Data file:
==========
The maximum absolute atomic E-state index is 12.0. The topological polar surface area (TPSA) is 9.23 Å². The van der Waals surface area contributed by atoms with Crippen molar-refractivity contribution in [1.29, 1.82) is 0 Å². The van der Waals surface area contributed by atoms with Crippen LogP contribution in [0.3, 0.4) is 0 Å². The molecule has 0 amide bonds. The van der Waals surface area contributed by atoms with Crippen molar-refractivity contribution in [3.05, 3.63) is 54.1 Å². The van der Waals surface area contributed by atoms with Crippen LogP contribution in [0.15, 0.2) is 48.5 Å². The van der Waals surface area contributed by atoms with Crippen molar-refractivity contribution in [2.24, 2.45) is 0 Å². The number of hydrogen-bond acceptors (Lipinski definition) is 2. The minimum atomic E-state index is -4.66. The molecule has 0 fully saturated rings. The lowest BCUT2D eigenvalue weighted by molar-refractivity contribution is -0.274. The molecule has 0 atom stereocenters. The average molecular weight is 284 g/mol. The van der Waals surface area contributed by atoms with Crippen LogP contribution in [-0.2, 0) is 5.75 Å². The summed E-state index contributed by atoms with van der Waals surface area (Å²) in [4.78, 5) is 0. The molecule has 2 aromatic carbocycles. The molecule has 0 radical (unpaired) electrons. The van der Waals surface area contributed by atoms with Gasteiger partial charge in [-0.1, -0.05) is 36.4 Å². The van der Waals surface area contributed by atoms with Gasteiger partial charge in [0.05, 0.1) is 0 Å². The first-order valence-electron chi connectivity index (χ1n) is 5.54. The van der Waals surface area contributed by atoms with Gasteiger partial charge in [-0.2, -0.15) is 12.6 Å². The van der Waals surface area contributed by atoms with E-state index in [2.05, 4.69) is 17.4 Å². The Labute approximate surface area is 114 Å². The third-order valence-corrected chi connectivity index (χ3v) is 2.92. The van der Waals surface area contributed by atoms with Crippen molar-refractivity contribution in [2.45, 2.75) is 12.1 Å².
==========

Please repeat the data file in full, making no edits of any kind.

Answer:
The maximum absolute atomic E-state index is 12.0. The topological polar surface area (TPSA) is 9.23 Å². The van der Waals surface area contributed by atoms with Crippen molar-refractivity contribution in [1.29, 1.82) is 0 Å². The van der Waals surface area contributed by atoms with Crippen LogP contribution in [0.3, 0.4) is 0 Å². The molecule has 0 amide bonds. The van der Waals surface area contributed by atoms with Crippen molar-refractivity contribution in [3.05, 3.63) is 54.1 Å². The van der Waals surface area contributed by atoms with Crippen LogP contribution in [0.15, 0.2) is 48.5 Å². The van der Waals surface area contributed by atoms with Crippen molar-refractivity contribution in [2.24, 2.45) is 0 Å². The number of hydrogen-bond acceptors (Lipinski definition) is 2. The minimum atomic E-state index is -4.66. The molecule has 0 fully saturated rings. The lowest BCUT2D eigenvalue weighted by molar-refractivity contribution is -0.274. The molecule has 0 atom stereocenters. The average molecular weight is 284 g/mol. The van der Waals surface area contributed by atoms with Crippen LogP contribution in [-0.2, 0) is 5.75 Å². The summed E-state index contributed by atoms with van der Waals surface area (Å²) in [4.78, 5) is 0. The molecule has 2 aromatic carbocycles. The molecule has 0 radical (unpaired) electrons. The van der Waals surface area contributed by atoms with Gasteiger partial charge in [-0.1, -0.05) is 36.4 Å². The van der Waals surface area contributed by atoms with Gasteiger partial charge in [0.05, 0.1) is 0 Å². The first-order valence-electron chi connectivity index (χ1n) is 5.54. The van der Waals surface area contributed by atoms with Gasteiger partial charge in [-0.2, -0.15) is 12.6 Å². The van der Waals surface area contributed by atoms with E-state index in [2.05, 4.69) is 17.4 Å². The Labute approximate surface area is 114 Å². The third-order valence-corrected chi connectivity index (χ3v) is 2.92. The van der Waals surface area contributed by atoms with Crippen molar-refractivity contribution in [2.45, 2.75) is 12.1 Å².